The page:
Anonymous said...

Visiting home, a quiet, non-bubble, small city.


Where is that? Kansas? Oklahoma? Nebraska?

About an hour from Philadelphia, actually. Over about 40 years, the house sure appreciated alot. It was paid in full long ago. But between upkeep and the general rise of housing, it just was never an "investment". It sure was home, though.

Anonymous said...

Cunning stunts,

1) Deduction is available for property tax only if you give up standard deduction and file Sched A. Now, how much total deduction do you have on Sched A? 14,000? Otherwise, you'd be better off going by standard deduction.

2) What you are touching on in the long term is asset allocation. While I agree that in the long run home ownership is a winning strategy, just like stock ownership, however, try tell that to anyone who bought stocks in 1929 (who wouldn't see inflation adjusted breaking-even until the 1960's) or those who bought house in 1908 (who wouldn't see inflation adjusted breaking-even until 1940's). So, assuming you are in your 30's, do you really look forward to be able to say that you finally break even, inflation adjusted, when you are in your 60's? Catching the falling knife is a dangerous game. A recently broken toy usually doesn't get a second chance right away in the serial Ponzi Scams that we call our financial system.

Anonymous said...

"try tell that to anyone who bought stocks in 1929 (who wouldn't see inflation adjusted breaking-even until the 1960's)"

Which stocks? Long ago I found the Dow chart you were looking at. However investing takes more thought than looking at a picture. Do people buy the Dow, or a variety of stocks? Do you know what effect dollar-cost averaging has on a portfolio? How soon would a person have recovered after the 1929 crash had they continued to buy, in other words in a dollar-cost averaging scenario? What effect would reinvesting dividends have had?

I know people who lived through the Depression that hid cash in their walls. I also know people that stayed in the market and are worth millions more than the people who hid their cash. To each his own I guess...

I will give you kudos for staying away from things you don't understand, though. Warren Buffet said, "Buy what you know".

"(Vanguard) Wellington started just before the Great Crash of 1929 and the epic bear market of 1929-1932. Wellington investors broke even three years after the bear market ended."

"...the average stockholder who reinvested dividends actually showed a positive return of more than 6% per year during that 25-year period, easily beating the performance of bonds and short-term treasuries. Think about that the next time you hear someone say it took 25 years for stock investors to break even during that period. That's true only for those who didn't reinvest their dividends!"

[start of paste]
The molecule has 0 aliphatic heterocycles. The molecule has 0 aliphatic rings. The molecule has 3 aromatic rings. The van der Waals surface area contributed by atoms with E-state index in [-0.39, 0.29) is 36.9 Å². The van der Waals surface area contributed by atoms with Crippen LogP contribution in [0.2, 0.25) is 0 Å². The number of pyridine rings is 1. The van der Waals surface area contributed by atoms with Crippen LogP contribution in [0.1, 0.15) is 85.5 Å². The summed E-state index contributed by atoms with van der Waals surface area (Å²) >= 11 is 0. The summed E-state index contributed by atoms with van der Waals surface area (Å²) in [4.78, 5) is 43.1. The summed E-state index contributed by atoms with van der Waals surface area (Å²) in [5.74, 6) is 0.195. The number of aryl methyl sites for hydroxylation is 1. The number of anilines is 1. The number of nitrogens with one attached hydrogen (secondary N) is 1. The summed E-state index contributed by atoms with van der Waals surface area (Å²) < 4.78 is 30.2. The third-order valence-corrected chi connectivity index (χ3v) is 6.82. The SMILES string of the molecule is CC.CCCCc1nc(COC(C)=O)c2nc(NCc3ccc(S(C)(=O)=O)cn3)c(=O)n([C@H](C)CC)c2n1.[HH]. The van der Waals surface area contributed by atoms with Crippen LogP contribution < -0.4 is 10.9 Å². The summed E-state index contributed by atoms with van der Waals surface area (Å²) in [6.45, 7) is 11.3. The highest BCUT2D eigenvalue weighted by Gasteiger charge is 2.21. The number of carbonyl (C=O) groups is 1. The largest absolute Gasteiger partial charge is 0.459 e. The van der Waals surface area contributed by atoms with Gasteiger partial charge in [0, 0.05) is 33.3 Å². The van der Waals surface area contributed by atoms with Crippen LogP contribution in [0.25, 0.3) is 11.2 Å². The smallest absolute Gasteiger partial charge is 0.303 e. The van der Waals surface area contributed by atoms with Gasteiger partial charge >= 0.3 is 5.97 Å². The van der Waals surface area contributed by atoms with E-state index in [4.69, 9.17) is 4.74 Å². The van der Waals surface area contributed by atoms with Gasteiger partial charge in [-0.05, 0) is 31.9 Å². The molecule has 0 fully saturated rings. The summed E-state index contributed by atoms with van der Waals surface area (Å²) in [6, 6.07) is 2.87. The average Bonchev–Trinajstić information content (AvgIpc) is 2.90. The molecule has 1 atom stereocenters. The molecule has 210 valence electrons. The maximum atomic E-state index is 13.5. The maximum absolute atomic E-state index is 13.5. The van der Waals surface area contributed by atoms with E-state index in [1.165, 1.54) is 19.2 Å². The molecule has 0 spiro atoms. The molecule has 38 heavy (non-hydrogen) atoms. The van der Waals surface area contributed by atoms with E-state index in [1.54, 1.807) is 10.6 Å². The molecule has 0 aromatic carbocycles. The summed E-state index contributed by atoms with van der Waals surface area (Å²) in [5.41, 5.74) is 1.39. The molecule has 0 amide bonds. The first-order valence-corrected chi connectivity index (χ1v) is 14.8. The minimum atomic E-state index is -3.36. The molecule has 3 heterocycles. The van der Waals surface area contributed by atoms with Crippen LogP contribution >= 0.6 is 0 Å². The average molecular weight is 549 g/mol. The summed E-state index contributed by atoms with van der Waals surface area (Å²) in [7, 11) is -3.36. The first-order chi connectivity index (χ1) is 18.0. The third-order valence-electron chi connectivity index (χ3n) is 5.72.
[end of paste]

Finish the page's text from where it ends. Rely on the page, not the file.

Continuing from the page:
Anonymous said...

I guess it depends on the economy at the time you answer the question. Right now it would appear that the renters and the debt free homeowners are on top, in that order. The renter because he has not absorbed the loss in home value (neither did he capitalize when it went up)andthe debt free homeowner, as long as he holds on to watch the value increase again - because it will!

Anonymous said...

With the economy like it is today I would say only the homeowner...and renting. But don't forget to factor in interest rates, inflation and the falling dollar.

Don't make a mistake...house prices are still falling....And I would never go back to using leverage at least for the next few years.

Leverage means using debt to amplify gain. Most people forget that losses get amplified as well. If a buyer puts 10% down and the house goes down 10%, he has lost 100% of his money on paper. If this is the only home and If he has to sell due to job loss or an interest rate hike, he's bankrupt in the real world.

It's worse than that. House prices do not even have to fall to cause big losses. The cost of selling a house is 6%. On a $300,000 house, that's $18,000 lost even if prices just stay flat. So a 4% decline in housing prices bankrupts all those with 10% equity or less. - Tue Jun 10 2008, 14:43

Anonymous said...

Avg Median Percent drop for homes for 2008: 17%

One of the most important factors in mitigating price declines and an overbuilt, overheated market like Las Vegas, is job growth. While homebuilders pumped the area with jobs in the mid-2000s, as they pull out, jobs in construction-related industries are disappearing. They are down 9.6% from this time last year and still dropping, according to the Bureau of Labor Statistics.

Salaries cannot cover current house prices. This means house prices must keep falling or salaries must rise much faster. You probably noticed that your salary is not rising much, and that inflation in food, energy, and medical care has been very high. This leaves less money available to pay for housing. A safe mortgage is a maximum of 3 times the buyer's yearly income, but most mortgages are well beyond that. Anyone who buys now will suffer losses immediately, and for the next several years at least, as prices keep falling.